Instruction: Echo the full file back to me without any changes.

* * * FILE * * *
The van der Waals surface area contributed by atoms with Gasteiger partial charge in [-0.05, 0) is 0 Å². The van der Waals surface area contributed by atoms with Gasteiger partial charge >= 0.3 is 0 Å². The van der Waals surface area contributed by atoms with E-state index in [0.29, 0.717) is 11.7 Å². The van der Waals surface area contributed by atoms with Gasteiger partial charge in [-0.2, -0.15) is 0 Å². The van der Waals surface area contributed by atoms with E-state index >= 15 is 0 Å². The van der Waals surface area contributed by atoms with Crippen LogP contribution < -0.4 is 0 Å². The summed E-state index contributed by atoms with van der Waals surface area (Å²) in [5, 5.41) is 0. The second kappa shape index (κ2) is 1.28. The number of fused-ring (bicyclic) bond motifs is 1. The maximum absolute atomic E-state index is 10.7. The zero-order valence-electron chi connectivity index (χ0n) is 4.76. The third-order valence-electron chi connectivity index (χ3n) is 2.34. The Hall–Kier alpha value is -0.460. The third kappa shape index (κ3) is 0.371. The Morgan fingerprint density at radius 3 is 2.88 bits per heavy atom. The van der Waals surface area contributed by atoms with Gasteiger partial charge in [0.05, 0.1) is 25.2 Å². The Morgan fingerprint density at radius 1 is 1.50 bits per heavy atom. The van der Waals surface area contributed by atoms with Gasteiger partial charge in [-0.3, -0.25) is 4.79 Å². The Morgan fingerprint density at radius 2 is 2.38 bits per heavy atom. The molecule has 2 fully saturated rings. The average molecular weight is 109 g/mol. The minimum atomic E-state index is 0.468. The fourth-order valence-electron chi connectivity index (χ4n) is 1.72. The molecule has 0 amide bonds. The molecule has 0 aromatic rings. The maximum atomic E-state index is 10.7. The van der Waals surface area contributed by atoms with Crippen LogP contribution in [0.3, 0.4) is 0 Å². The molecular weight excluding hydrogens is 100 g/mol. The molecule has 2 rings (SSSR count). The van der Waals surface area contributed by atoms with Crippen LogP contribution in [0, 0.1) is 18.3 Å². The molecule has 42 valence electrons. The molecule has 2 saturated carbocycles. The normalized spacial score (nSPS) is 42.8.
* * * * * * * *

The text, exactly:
The van der Waals surface area contributed by atoms with Gasteiger partial charge in [-0.05, 0) is 0 Å². The van der Waals surface area contributed by atoms with Gasteiger partial charge >= 0.3 is 0 Å². The van der Waals surface area contributed by atoms with E-state index in [0.29, 0.717) is 11.7 Å². The van der Waals surface area contributed by atoms with Gasteiger partial charge in [-0.2, -0.15) is 0 Å². The van der Waals surface area contributed by atoms with E-state index >= 15 is 0 Å². The van der Waals surface area contributed by atoms with Crippen LogP contribution < -0.4 is 0 Å². The summed E-state index contributed by atoms with van der Waals surface area (Å²) in [5, 5.41) is 0. The second kappa shape index (κ2) is 1.28. The number of fused-ring (bicyclic) bond motifs is 1. The maximum absolute atomic E-state index is 10.7. The zero-order valence-electron chi connectivity index (χ0n) is 4.76. The third-order valence-electron chi connectivity index (χ3n) is 2.34. The Hall–Kier alpha value is -0.460. The third kappa shape index (κ3) is 0.371. The Morgan fingerprint density at radius 3 is 2.88 bits per heavy atom. The van der Waals surface area contributed by atoms with Gasteiger partial charge in [0.05, 0.1) is 25.2 Å². The Morgan fingerprint density at radius 1 is 1.50 bits per heavy atom. The van der Waals surface area contributed by atoms with Gasteiger partial charge in [-0.3, -0.25) is 4.79 Å². The Morgan fingerprint density at radius 2 is 2.38 bits per heavy atom. The molecule has 2 fully saturated rings. The average molecular weight is 109 g/mol. The minimum atomic E-state index is 0.468. The fourth-order valence-electron chi connectivity index (χ4n) is 1.72. The molecule has 0 amide bonds. The molecule has 0 aromatic rings. The maximum atomic E-state index is 10.7. The van der Waals surface area contributed by atoms with Crippen LogP contribution in [0.3, 0.4) is 0 Å². The molecular weight excluding hydrogens is 100 g/mol. The molecule has 2 rings (SSSR count). The van der Waals surface area contributed by atoms with Crippen LogP contribution in [0, 0.1) is 18.3 Å². The molecule has 42 valence electrons. The molecule has 2 saturated carbocycles. The normalized spacial score (nSPS) is 42.8.